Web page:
- Adopt a mantra. This can be a word, a phrase or a sentence that you devise, or it can be a quote that is meaningful for you. I use a combination, and I vary them regularly. There are some, like the one above, that are tried and true and that I use at some point (or at several points) just about every day. Others may be with me for a moment, a day or a season of life. Words are very meaningful and powerful for me. I have a collection of quotes that I have been growing for 18 years. I am on my sixth formerly blank book, with pages covered, front and back, in quotes I have collected from a wide range of sources. I find a lot of them in the books I read. I sometimes record them from webinars or podcasts. Sometimes an individual or a sign or a t-shirt strikes me, and I write down the quote. Some of my quotes are from well-known thought leaders. Others are from more obscure authors. Some are my own creations or words that come to me in a dream or upon awakening. I refer to my quotes several times, every single day. I travel with my current book, so that I have at least some of them with me, even when I am Biking Across Kansas. These quotes are my most sacred texts. You may find your mantras in more traditional sacred books or in prayers. You may have one, or you may rely on many, like I do, but I encourage you to adopt a mantra as a centering mechanism, something that can help you to return to the mindset you desire to embrace and embody. Personally, I like to focus on a mantra at transitions—upon awakening, before exercising, before getting in the shower, before driving, when I turn off my booklight to go to bed, etc. When I choose a mantra (usually at semi-random) before a bike ride or drive or shower—some time when I can think—I may ponder it deeply for several minutes or longer. Other times, it may just provide momentary focus that helps me remember what matters to me. Either way, reflecting on a mantra is one of the most valuable tools for cultivating a mindset that allows me to behave in the way I want to behave and stay focused on achieving my goals.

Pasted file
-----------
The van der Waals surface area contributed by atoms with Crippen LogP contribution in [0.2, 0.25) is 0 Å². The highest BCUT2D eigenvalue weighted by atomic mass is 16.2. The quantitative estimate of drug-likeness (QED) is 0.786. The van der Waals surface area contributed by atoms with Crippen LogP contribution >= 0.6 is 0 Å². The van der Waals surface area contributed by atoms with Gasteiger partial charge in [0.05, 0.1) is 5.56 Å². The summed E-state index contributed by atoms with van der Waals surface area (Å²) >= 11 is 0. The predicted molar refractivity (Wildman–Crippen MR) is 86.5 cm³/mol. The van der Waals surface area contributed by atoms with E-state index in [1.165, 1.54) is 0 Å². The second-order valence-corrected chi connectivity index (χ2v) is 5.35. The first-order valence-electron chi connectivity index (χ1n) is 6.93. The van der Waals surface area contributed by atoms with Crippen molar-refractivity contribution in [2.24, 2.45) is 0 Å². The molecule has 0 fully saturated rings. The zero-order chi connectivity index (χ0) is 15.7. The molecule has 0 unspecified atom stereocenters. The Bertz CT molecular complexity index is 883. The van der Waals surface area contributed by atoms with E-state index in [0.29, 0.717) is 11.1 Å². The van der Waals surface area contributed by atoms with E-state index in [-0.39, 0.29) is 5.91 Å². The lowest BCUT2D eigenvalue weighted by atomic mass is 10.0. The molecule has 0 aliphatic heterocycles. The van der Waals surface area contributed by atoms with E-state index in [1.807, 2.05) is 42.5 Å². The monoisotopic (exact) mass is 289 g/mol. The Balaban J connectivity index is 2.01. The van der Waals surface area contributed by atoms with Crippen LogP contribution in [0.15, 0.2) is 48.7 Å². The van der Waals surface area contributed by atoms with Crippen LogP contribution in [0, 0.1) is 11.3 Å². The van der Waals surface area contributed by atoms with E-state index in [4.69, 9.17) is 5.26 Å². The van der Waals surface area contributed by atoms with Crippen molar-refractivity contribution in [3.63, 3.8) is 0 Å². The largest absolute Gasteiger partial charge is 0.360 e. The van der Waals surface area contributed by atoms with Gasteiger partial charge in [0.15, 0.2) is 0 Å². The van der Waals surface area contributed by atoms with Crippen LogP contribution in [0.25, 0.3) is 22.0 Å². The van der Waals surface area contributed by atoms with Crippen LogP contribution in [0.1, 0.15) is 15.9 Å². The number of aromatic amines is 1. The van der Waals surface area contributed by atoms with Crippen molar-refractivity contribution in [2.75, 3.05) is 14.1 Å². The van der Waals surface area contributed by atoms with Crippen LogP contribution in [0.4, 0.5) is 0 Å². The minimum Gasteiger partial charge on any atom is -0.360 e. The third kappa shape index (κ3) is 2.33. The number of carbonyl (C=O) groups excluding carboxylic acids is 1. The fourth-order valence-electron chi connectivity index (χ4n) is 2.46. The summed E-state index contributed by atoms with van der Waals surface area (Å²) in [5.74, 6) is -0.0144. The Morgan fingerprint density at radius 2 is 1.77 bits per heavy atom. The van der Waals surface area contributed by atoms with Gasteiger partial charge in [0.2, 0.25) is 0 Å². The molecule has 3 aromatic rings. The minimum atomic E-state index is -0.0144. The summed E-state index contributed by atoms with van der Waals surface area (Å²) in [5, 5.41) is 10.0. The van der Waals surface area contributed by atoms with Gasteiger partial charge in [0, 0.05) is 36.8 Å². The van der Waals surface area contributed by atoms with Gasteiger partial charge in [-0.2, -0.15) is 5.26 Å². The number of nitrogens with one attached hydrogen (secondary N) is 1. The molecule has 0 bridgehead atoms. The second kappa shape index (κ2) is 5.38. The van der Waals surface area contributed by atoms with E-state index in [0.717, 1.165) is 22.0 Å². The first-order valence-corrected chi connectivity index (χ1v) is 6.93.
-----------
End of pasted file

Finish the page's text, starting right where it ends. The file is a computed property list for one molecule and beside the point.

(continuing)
- Meditate. There are many ways to meditate, and I used to believe that I couldn’t do it. However, for well over a year a now, I have had a consistent morning mindfulness practice that includes meditation. My advice is to keep it manageable. Realize that anything is progress. Generally, my morning meditation is between five and 20 minutes, depending on the available time. At its most basic level, meditation is simply stilling your mind to be in the present moment. It is as simple as:
- Sitting or lying comfortably with a fairly straight spine. You don’t need to be cross-legged, on a meditation cushion; you just need to be comfortable.
- Closing your eyes or gazing gently at the floor in front of you.
- Focusing on your breathing. I usually focus on the feeling of the air as it moves in and out of my nostrils.